We all know this already. Yet most of us — normal people with errands, work and to-do lists — spend most of our time considering the past and future rather than the present. Why doesn’t it click? Read More

Post image for Three Recession-Proof Investments for 2021

Tough economic times are no barrier to getting rich, unless you believe monetary wealth is the only kind.

Monetary wealth is the only kind of wealth that has no intrinsic value. It only gives easier access to some of the stuff that actually provides well-being: shelter, tools, social status, freedom from certain kinds of stress and toil, pleasures and conveniences, and opportunities to do what’s meaningful for you.  

If piles of money are not forthcoming — or even if they are — why not go directly for the intrinsic value?

Given the hobbled state of the economy, here are three lucrative areas to invest in, requiring no monetary capital. Unlike stocks or mutual funds, they tend to perform better during times of hardship and recession, providing direct gains to well-being in both the short- and long-term.

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Post image for How to Gradually Become a More Relaxed Person

I’ve tried many getting-to-sleep tips over the years, and one of the best involves vigorous stretching in bed.

Lying on your back, you extend your arms and legs out, squeezing your butt and pointing your toes, stretching in both directions like you’re a giant banana. This is to create muscle tension throughout the whole body.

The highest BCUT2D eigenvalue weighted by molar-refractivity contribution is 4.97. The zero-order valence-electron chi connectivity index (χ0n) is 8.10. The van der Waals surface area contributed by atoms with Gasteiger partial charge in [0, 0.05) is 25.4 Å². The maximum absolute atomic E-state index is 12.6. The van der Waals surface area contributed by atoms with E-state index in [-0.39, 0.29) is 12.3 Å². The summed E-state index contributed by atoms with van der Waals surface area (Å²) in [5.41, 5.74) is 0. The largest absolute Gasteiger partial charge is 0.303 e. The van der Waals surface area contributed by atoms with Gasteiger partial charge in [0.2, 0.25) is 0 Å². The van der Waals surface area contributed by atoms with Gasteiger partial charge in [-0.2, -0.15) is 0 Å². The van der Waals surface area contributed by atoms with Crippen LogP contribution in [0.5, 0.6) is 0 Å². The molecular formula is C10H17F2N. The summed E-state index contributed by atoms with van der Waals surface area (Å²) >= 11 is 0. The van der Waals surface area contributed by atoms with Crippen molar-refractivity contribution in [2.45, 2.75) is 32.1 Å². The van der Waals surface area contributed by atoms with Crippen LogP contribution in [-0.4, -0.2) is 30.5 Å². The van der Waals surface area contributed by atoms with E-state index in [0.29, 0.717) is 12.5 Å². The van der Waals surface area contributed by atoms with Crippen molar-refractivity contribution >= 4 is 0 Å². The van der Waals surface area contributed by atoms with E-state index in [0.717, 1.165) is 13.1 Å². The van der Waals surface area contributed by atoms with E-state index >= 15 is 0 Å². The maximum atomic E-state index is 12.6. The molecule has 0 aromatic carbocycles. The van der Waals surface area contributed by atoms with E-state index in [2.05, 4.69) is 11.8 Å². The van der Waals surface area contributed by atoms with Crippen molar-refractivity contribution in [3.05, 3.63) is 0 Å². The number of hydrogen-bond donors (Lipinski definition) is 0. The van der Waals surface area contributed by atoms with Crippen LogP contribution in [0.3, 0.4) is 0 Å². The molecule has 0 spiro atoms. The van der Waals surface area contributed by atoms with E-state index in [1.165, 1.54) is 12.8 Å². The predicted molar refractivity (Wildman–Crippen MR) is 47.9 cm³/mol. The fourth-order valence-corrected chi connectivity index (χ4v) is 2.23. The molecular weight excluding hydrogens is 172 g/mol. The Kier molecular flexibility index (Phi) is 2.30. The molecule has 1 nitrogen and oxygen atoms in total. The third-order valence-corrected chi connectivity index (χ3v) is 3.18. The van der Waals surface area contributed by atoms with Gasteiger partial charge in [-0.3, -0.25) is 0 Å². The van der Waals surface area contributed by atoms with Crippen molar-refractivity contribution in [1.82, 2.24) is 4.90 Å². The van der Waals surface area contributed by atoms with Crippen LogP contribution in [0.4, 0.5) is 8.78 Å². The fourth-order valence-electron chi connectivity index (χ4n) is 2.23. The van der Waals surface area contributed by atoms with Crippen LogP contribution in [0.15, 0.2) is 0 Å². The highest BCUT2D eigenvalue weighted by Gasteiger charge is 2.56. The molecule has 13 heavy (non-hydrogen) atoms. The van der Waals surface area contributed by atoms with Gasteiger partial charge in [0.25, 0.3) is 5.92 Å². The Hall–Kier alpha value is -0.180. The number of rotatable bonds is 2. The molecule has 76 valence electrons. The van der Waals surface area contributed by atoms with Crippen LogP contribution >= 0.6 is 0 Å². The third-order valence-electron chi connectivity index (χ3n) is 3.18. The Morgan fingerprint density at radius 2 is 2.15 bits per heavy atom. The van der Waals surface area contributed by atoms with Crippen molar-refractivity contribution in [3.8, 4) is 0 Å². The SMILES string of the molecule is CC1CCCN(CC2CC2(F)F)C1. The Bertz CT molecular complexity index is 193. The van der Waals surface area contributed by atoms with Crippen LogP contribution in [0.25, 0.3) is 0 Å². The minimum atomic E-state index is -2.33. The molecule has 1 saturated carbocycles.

You hold the stretch for a few seconds. When you release it, a certain feeling that is almost the opposite of tension — a feeling of relief and relaxation — floods into the body. It feels great, and seems to prime the body for rest.

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Post image for How Are You?

In March, just after things got serious, I asked in a post how you were doing, and what life looked like from where you are.

There were over 600 comments from all over the world, each person reporting on their inner and outer environment, as it appeared then.

Time felt so slow that month. But then summer happened, and we each tumbled onward into our weird new normals, learning what we actually need to stay sane and what we don’t. Tears were shed. Souls were searched. Pizzas were ordered. Zooms were Zoomed.